Autism Bullying Reaches New Low in St. Paul Incident

In what can only be described as a sickening case of extreme bullying, five
individuals (3 adults and 2 juveniles) have been charged with felony kidnapping
and aggravated robbery after they lured a 16-year-old autistic teenager into a
neighborhood area and attacked him after initially indicating they wanted to
"hang out" and be his friend.  The victim, who has not been identified,
is said to have recovered after the brutal attack, which took place this past
December in St. Paul, Minnesota.  The three adult attackers, who were
charged last week, have been identified as Tiffany Clock, Anthony Ramos, and Trenton Johnson.

Autism Bullies Minnesota

The alleged adult attackers, from left to right: Trenton Johnson, Tiffany Clock, and Anthony Ramos

After following one of the juvenile suspects behind a library, the victim was
allegedly confronted by the rest of his attackers and repeatedly punched in the
stomach, handcuffed, and shoved to the ground.  He was then shot twice
in the head at close range with a BB-gun, which the victim believed to be a real handgun prior to it
being fired.  During the incident, the attackers also pilfered the victim
of his belongings, which included a CD player, a camera and a cell phone.

Stories like these which include the bullying of autistic individuals and
others with special needs are all too common.  However, the callousness of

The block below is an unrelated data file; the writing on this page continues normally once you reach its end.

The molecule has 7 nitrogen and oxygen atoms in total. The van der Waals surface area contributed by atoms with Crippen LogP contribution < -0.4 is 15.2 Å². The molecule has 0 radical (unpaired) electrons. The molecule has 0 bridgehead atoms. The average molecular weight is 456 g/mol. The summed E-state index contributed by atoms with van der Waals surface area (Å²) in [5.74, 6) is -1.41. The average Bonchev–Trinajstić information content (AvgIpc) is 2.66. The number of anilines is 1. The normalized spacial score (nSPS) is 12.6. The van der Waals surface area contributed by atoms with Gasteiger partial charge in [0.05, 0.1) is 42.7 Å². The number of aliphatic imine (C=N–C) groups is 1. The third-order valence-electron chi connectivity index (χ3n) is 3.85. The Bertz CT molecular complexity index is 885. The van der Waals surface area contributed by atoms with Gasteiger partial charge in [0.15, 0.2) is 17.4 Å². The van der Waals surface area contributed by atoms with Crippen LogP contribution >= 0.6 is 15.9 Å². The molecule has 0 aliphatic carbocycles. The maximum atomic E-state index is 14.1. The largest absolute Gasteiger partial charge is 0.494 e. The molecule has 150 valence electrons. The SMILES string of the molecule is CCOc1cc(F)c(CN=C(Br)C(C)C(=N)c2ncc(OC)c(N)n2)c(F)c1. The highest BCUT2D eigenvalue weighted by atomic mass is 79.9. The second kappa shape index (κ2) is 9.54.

these crimes seem to be increasing with their prevalence and something needs to
be done about it.

In October of 2009, President Barack Obama signed an expanded Hate Crimes
Law, which now includes protection of those with disabilities.  It’s time
to start strictly enforcing these new laws and then broadly publicize the
consequences of committing these types of crimes.  Only then will
individuals begin to think twice before they decide to prey on the weak and
vulnerable in our society.

Children and young adults with autism have numerous challenges to contend
with on a day-to-day basis.  Some of these include difficulty in making
friends, isolation, and loneliness.  They already have enough to contend
with and we need to do a much better job in protecting them from predators and
would-be attackers, many of whom gain their victims’ trust prior to committing
their crimes.

Assuming Ms. Clock, Mr. Ramos, and Mr. Johnson (and the two juvenile attackers) are guilty, their swift and severe punishment would be a good start.